Can you clearly communicate your top five strengths?
If you can’t, Chris and I highly recommend taking the StrengthsFinder 2.0 assessment. We decided to take it because it accompanied one of the books (of the same name) on our list of 10 books to learn about yourself. (You can either buy the StrengthsFinder 2.0 book to get an access code or get online access for $9.99 here. If you buy the book make sure it is not used because the access code will only work once.)
The StrengthsFinder assessment consistents of 177 pairs of statements. You have up to 20 seconds to choose the description you feel better describes you or it moves onto the next question.
If you want to get the most from this exercise, we recommend going with your gut and not overthinking your response. It will take roughly half an hour to complete. Once you’re done, your top five strengths and your unique twist on how you capitalize on those strengths will be revealed to you almost immediately. (If you end up taking the assessment, share your results with us in our private Facebook Group. Join UnStuckable.co to get an invite.)
Why It’s Important to Understand Your Strengths
Imagine if you were given the opportunity to identify and refine your strengths? The path to success is much quicker if you focus on using your strengths, rather than relying on grit or brute force to overcome your weaknesses.
The Gallup organization (yes the same people who do all those polls) complied 40 years of research on human strengths to lay the foundation of what is now known as the Clifton StrengthsFinder assessment. They have identified the most common 34 talents. More importantly, they have created a language to describe these talents and a method to help people identify their own strengths. (To our surprise, this has never been done before! No wonder so many of us feel stuck!)
The lead researcher on this project, Dr. Donald Clifton, believed our society and educational system almost exclusively focuses on overcoming weaknesses. Think about it, when you got a “bad” grade in school your parents and teachers encouraged you to work harder in subjects where you didn’t excel. Does that really make sense?
If you aren’t all that good at something, more often than not you probably aren’t motivated to continue doing it or you might not like it at all. Chris regularly reminds me that professional athletes are a unique group of individuals in society who focus on improving their strengths to achieve success. (Here’s a great article about triathlon training that reinforces this point nicely.) The majority of elite performers in all fields do the exact opposite of what the rest of us do, they hone their strengths and don’t waste energy compensating for their weaknesses.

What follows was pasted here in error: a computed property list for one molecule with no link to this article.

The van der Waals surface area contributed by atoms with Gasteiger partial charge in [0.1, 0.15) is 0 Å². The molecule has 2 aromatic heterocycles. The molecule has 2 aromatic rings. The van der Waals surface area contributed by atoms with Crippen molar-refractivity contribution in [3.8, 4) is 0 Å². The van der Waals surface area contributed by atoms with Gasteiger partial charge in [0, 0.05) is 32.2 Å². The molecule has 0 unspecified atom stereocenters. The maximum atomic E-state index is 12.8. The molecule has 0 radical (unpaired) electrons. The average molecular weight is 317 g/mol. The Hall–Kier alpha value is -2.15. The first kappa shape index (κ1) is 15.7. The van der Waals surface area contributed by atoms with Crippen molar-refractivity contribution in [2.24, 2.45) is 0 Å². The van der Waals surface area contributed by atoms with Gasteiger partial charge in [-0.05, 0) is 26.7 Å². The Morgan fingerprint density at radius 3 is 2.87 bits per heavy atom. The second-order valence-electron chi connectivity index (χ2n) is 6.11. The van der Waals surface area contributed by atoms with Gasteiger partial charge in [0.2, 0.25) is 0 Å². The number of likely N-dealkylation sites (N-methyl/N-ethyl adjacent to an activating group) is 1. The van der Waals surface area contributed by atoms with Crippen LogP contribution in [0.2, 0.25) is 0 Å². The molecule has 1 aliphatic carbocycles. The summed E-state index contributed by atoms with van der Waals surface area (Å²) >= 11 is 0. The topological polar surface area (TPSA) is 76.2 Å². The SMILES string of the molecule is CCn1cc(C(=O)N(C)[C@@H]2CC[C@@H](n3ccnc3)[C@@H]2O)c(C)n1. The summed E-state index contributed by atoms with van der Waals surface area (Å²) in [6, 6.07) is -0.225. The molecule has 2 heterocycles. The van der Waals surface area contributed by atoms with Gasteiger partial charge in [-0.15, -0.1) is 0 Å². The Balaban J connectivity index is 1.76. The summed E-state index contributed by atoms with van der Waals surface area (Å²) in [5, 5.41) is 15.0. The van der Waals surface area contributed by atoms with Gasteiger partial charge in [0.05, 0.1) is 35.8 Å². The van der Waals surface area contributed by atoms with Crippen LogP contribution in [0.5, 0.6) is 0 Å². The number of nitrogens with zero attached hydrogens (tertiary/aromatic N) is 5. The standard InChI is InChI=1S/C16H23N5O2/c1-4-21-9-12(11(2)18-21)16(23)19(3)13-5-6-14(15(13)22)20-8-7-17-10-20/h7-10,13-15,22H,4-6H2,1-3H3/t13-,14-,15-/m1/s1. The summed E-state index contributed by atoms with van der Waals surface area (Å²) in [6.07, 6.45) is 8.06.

Building on our strengths boosts our confidence, empower us and make us more engaged in our work. It inspires us to be who we really are as unique individuals, instead of trying to become something we’re not. Your strengths are one aspect of what makes you unique. Improving your weaknesses is a quest for mediocrity.
Chris’s StrengthsFinder Results
“You like to explain, to describe, to host, to speak in public, and to write. This is your Communication theme at work. Ideas are a dry beginning. Events are static. You feel a need to bring them to life, to energize them, to make them exciting and vivid.”
“‘When can we start?’ This is a recurring question in your life. You are impatient for action. You may concede that analysis has its uses or that debate and discussion can occasionally yield some valuable insights, but deep down you know that only action is real.”
“Woo stands for winning others over. You enjoy the challenge of meeting new people and getting them to like you. Strangers are rarely intimidating to you. On the contrary, strangers can be energizing. You are drawn to them. You want to learn their names, ask them questions, and find some area of common interest so that you can strike up a conversation and build rapport.”
“Competition is rooted in comparison. When you look at the world, you are instinctively aware of other people’s performance. Their performance is the ultimate yardstick. No matter how hard you tried, no matter how worthy your intentions, if you reached your goal but did not outperform your peers, the achievement feels hollow. Like all competitors, you need other people. You need to compare. If you can compare, you can compete, and if you can compete, you can win. And when you win, there is no feeling quite like it.”
“The Strategic theme enables you to sort through the clutter and find the best route. It is not a skill that can be taught. It is a distinct way of thinking, a special perspective on the world at large. This perspective allows you to see patterns where others simply see complexity.”
Chris’s Leadership Profile
Chris’s five strengths above are heavily weighted toward one particular leadership style. Communication, Activator, Woo and Competition all fall into the “influencer” profile of leadership strengths.
Influencer Leadership Style
“People who are innately good at influencing are always selling the team’s ideas inside and outside the organization. When you need someone to take charge, speak up, and make sure your group is heard, look to someone with the strength to influence.”
What Chris Learned About Assessing His Strengths
I’ve put myself in the wrong bucket for years!
Before taking the StrengthsFinder test I used my own ideas and experiences to haphazardly pick the leadership profile I thought was a best fit for me.
The Clifton StrengthsFinder assessment evaluates your top five strengths based on an overall set of 34 possible common strengths. Each strength is categorized into one of four “leadership profiles”.
Once you know your five strengths, you’ll then be able to determine your leadership profile. The four leadership profiles are:
- Relationship Building
- Strategic Thinking
I was aware of these four leadership styles because I read lots of articles on popular personal development and leadership websites.